Cermak vs Kalle on table 2 in round 4

Next, I’m facing Elof the Mighty. He’s a real legend, one of the best players in the format; he has three sharks and was one game away from winning a fourth, being the first to trade them all in for a Leviathan, earlier this year here in Arvika. He seems to be able to win with whatever he plays. He’s even so good he’s doing coverage on Noobcon these days, to give the rest of us more of a chance. This time, he was on UR Artifact Aggro. The games were not very interesting, though. I don’t get any book online, but keep my life reasonably high, but then all of a sudden he’s resolving a su-chi into a triskelion and I just die. The most interesting thing is Elof running Sage of Lat-Nam, even in the main deck, which is surprisingly good, allowing him to get an extra card here and there. But I lose, and feel kind of down. At 3-2, I should be out of it, but there’s still one more match to go.

Last Swiss round starting

The last round of the swiss, I’m facing some kind of black deck. My notes are kind of faulty and my memory is bad; I’ve let this report lay dormant far too long now. Game 1, I get demolished by a triple Hypnotic draw. Once the first one connects, it’s really hard to get back without some kind of power draw. And I didn’t get that. After sideboard, though, my deck does what it should. Game 2, I get a couple of books online and bury him in card advantage. Game 3, we trade some resources, he plays a Wheel of Fortune, but I draw a lot better than him, involving a tutor into mind twist. Those things happen. Giving cards to The Deck can be dangerous for sure.

Some people tell me I might still get in at 4-2, but I’m unconvinced. One or two people might get in but it feels unlikely it would be me. Then the top 8 is announced, and I’m in 7th place, first of all the people with 12 points (of who there were at least 8 or so).

Final standings after the Swiss

However, soon things get complicated. Returning from a bathroom break, I learn that a result had been wrongly entered a couple of rounds before, resulting in Kalle having three less points than he should have. Apparently nobody realized he shouldn’t have been sitting so far down in the last round, being 4-0-1 instead of 3-1-1 at that point. After a while, that’s resolved, Kalle taking place 8, which makes me happy, as I’d love to face the 2nd seed.

Top 8 about to start

Why? Because the opposing deck is Power Monolith, piloted by good guy Jhovalking. That’s a powerful deck, as I detailed in part 1 of this report, but it has one glaring weakness: its The Deck matchup. I shuffle up, feeling confident. And start with a double mulligan. Eventually, he just buries me in card advantage, resolving the combo quite late when I have nothing left. The other two games, however, I just thrash him. There are so many cards in the deck which are dead when not everything is lining up perfectly against hate, and with red blasts and additional artifact removal, nothing much ever happens. One of the games involve a particularly filthy Mind Twist if I recall correctly.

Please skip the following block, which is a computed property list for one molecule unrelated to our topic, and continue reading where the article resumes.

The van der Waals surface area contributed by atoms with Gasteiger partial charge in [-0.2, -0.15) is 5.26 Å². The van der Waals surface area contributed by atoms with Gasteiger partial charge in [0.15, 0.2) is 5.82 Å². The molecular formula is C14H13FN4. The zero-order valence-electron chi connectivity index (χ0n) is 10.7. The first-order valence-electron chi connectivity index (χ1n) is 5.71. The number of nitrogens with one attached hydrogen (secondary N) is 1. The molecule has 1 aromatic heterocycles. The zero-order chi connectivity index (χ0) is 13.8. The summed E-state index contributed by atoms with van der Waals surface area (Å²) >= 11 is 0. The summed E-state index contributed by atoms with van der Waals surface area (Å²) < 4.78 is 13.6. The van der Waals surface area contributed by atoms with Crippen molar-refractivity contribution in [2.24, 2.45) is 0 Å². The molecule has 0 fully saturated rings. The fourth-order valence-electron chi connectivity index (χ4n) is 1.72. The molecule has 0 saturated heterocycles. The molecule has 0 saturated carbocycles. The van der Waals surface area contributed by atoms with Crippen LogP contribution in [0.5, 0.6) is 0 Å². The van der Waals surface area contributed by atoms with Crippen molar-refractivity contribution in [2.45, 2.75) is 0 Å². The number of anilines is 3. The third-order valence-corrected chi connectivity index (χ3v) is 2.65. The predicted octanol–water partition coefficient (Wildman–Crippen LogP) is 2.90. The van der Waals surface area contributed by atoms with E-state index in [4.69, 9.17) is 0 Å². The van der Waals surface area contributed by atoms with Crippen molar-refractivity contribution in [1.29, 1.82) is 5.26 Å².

Then, in the semis, I face Morgan, playing the B/u deck that won Noobcon and which people seem to thing beat The Deck. Interesting, as I haven’t faced that deck since the swiss of Noobcon against the eventual winner, where I lost a very tight match. I observe that this could have been a PTQ semis in 2002; we were both hard-time PTQ grinders back then. In the first game, I start with ancestral into library; he rituals an underworld dreams turn 1, which I promptly disenchant, and then just have way more cards than him the rest of the game. I also Abyss all his creatures away. The second game, I got beaten down by a couple of mishras, backed up by Gloom and Energy Flux. One of the many cases where I wish I had access to Moat. Then, in the final game, I pick off the mishras with disenchants and swords, landing an abyss and circle of protection to handle the rest. The black deck is just too weak to books to be really viable in my opinion. There was one really interesting spot, though I do not remember which game. I am beaten down by a Black Knight, being at around 7 or 8 life. I have a recently cast Chaos Orb, one land and a Lotus untapped. In hand I have Counterspell, Recall, and Balance, to Morgan’s two cards. Morgan plays some large threat. I decide to counterspell it, and then hit the Knight with the Orb, using the Recall to seal the deal, getting back some powerful things. Instead, I for some reason let the threat resolve, hitting it with the orb, immediately realizing that I must have been to tired to execute the plan I had decided on. Therefore, I have to cast Balance to kill the Black Knight next turn, losing the mirror I had drawn for the turn. I still manage to squeak it out, but it’s bad nonetheless. I hate making mistakes even if I realize them immediately.